God’s Different Faces
By Paulo Coelho
For The Bali Times
A holy man gathered his friends. “I am old,” he said.
“And wise,” answered one of his friends. “We have always seen you pray through all these years. What do you talk about with God?”
“In the beginning I had the enthusiasm of youth. I used to ask God to give me strength to change humanity. Slowly, I realized this was impossible, so I began to ask God for strength to change who was around me.”
“Now I am already old and my prayer is very simple. I ask God what I should have asked for all along.”
“What do you ask for?” insisted his friend.
“I ask for strength so that I can change myself.”
Nothing stays behind
A novice was in the kitchen washing lettuce for lunch, when an old monk, known for his extreme austerity and to whom the novice pledged obedience, approached him.
“Can you tell me what the monastery’s superior said in the sermon today?”
“I can’t remember. But I liked it very much.”
“You, of all people, with such great desire to serve God, are unable of paying attention to the words of those who know the path better? That is why today’s generations are corrupted. They no longer respect what the elders have to teach.
“Watch what I am doing. I am washing lettuce leaves. Water cleans its impurities. They do not stick to them and are eliminated through the sink’s pipe. Just like purifying words, which are capable of washing my soul, but do not always stay in my memory.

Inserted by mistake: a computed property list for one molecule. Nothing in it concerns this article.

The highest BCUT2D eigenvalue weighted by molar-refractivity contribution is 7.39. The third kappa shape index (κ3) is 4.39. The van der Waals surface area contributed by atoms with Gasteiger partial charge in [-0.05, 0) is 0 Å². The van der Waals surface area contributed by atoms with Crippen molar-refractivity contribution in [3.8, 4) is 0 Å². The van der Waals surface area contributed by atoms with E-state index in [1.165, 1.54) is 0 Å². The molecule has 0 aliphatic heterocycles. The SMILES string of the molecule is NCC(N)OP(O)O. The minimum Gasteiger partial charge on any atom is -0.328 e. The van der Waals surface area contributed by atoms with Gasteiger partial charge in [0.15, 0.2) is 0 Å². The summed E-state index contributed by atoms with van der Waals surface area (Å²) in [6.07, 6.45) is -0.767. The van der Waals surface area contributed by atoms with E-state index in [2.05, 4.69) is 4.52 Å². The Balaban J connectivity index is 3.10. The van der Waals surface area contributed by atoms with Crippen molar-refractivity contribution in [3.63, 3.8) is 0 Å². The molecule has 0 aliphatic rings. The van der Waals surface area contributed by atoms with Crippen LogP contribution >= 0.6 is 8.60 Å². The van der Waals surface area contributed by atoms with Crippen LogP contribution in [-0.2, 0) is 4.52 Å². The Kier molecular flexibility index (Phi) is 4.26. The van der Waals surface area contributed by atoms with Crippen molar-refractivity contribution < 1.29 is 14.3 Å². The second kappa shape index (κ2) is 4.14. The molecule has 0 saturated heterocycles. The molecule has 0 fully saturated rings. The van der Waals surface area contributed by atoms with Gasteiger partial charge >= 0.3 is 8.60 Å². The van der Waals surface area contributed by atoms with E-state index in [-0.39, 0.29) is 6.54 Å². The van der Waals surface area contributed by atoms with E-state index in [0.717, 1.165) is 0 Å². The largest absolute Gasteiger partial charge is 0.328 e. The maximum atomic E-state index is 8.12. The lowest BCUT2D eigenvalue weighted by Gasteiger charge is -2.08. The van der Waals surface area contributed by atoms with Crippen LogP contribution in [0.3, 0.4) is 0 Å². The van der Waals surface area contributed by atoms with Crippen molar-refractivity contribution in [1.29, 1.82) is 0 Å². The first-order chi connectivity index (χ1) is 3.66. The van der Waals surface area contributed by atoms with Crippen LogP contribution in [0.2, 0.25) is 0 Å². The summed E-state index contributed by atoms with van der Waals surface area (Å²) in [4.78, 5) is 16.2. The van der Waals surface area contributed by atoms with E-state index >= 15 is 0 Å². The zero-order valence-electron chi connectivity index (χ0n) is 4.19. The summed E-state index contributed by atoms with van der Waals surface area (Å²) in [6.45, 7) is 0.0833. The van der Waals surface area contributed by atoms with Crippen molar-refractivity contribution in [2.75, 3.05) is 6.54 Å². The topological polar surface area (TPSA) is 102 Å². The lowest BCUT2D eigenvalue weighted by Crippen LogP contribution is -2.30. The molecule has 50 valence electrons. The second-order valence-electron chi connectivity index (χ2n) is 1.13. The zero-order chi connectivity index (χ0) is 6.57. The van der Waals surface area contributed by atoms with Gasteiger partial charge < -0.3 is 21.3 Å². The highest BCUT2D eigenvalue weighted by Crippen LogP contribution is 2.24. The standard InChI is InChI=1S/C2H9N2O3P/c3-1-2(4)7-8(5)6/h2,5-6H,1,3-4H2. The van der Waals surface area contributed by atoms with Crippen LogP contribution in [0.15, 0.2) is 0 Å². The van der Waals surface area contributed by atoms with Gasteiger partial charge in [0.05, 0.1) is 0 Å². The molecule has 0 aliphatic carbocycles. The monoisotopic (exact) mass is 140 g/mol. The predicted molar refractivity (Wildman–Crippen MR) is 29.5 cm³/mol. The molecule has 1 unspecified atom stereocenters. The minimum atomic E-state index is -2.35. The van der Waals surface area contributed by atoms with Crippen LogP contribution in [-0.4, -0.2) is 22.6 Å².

“I will not keep remembering everything I am told just to prove I am cultured and superior to the others. All that makes me lighter, such as music and the words of God, ends up being kept in a secret retreat in my heart. There it stays forever, coming to surface only when I need help, joy or solace.”
The window and the mirror
A very wealthy young man went to a Rabbi to consult him about what to do in life. The latter led him over to the window and asked:
“What do you see through the glass?”
“I see men coming and going, and a blind man begging in the street.”
Then the Rabbi showed him a great mirror and again asked the man:
“Look into this mirror and now tell me what you see.”
“I see myself.”
“And now you no longer see others! See how the window and the mirror are both made of the same material, glass; but because there is a thin layer of silver on the glass, you see nothing but your own figure. You must compare yourself to these two types of glass. When poor, you saw others and had compassion for them. Covered in silver – wealthy – all you see is yourself. You shall only be worth something when you have the courage to tear off the silver coating over your eyes, so that you can see and love others once again.”
© Translated by James Mulholland
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